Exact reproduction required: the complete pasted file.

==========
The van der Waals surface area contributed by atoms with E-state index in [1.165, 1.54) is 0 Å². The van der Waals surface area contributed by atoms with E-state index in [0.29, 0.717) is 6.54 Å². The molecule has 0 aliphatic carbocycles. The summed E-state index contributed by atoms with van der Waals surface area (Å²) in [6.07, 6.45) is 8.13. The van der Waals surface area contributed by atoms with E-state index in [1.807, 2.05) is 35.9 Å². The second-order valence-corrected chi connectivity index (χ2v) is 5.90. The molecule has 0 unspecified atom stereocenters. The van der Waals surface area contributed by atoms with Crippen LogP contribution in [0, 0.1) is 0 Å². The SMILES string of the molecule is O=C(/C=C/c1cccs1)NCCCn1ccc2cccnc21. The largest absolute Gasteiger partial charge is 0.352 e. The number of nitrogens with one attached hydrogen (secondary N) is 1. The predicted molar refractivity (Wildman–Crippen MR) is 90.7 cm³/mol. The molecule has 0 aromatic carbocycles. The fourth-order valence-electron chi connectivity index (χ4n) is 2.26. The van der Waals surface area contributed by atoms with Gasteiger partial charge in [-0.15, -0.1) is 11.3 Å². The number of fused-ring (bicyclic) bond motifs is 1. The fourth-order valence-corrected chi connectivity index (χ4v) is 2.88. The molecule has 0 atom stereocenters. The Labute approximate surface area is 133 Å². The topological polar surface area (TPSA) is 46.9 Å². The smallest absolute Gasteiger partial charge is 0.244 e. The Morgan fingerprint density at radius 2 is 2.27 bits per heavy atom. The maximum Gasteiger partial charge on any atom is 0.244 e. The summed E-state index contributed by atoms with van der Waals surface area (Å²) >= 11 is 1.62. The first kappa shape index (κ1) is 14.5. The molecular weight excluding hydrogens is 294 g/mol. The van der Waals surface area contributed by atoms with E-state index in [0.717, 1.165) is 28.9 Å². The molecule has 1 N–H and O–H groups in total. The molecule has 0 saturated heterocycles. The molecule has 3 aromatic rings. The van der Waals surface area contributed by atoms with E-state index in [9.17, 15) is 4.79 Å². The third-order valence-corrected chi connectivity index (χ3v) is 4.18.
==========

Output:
The van der Waals surface area contributed by atoms with E-state index in [1.165, 1.54) is 0 Å². The van der Waals surface area contributed by atoms with E-state index in [0.29, 0.717) is 6.54 Å². The molecule has 0 aliphatic carbocycles. The summed E-state index contributed by atoms with van der Waals surface area (Å²) in [6.07, 6.45) is 8.13. The van der Waals surface area contributed by atoms with E-state index in [1.807, 2.05) is 35.9 Å². The second-order valence-corrected chi connectivity index (χ2v) is 5.90. The molecule has 0 unspecified atom stereocenters. The van der Waals surface area contributed by atoms with Crippen LogP contribution in [0, 0.1) is 0 Å². The SMILES string of the molecule is O=C(/C=C/c1cccs1)NCCCn1ccc2cccnc21. The largest absolute Gasteiger partial charge is 0.352 e. The number of nitrogens with one attached hydrogen (secondary N) is 1. The predicted molar refractivity (Wildman–Crippen MR) is 90.7 cm³/mol. The molecule has 0 aromatic carbocycles. The fourth-order valence-electron chi connectivity index (χ4n) is 2.26. The van der Waals surface area contributed by atoms with Gasteiger partial charge in [-0.15, -0.1) is 11.3 Å². The number of fused-ring (bicyclic) bond motifs is 1. The fourth-order valence-corrected chi connectivity index (χ4v) is 2.88. The molecule has 0 atom stereocenters. The Labute approximate surface area is 133 Å². The topological polar surface area (TPSA) is 46.9 Å². The smallest absolute Gasteiger partial charge is 0.244 e. The Morgan fingerprint density at radius 2 is 2.27 bits per heavy atom. The maximum Gasteiger partial charge on any atom is 0.244 e. The summed E-state index contributed by atoms with van der Waals surface area (Å²) >= 11 is 1.62. The first kappa shape index (κ1) is 14.5. The molecular weight excluding hydrogens is 294 g/mol. The van der Waals surface area contributed by atoms with E-state index in [0.717, 1.165) is 28.9 Å². The molecule has 1 N–H and O–H groups in total. The molecule has 0 saturated heterocycles. The molecule has 3 aromatic rings. The van der Waals surface area contributed by atoms with E-state index in [9.17, 15) is 4.79 Å². The third-order valence-corrected chi connectivity index (χ3v) is 4.18.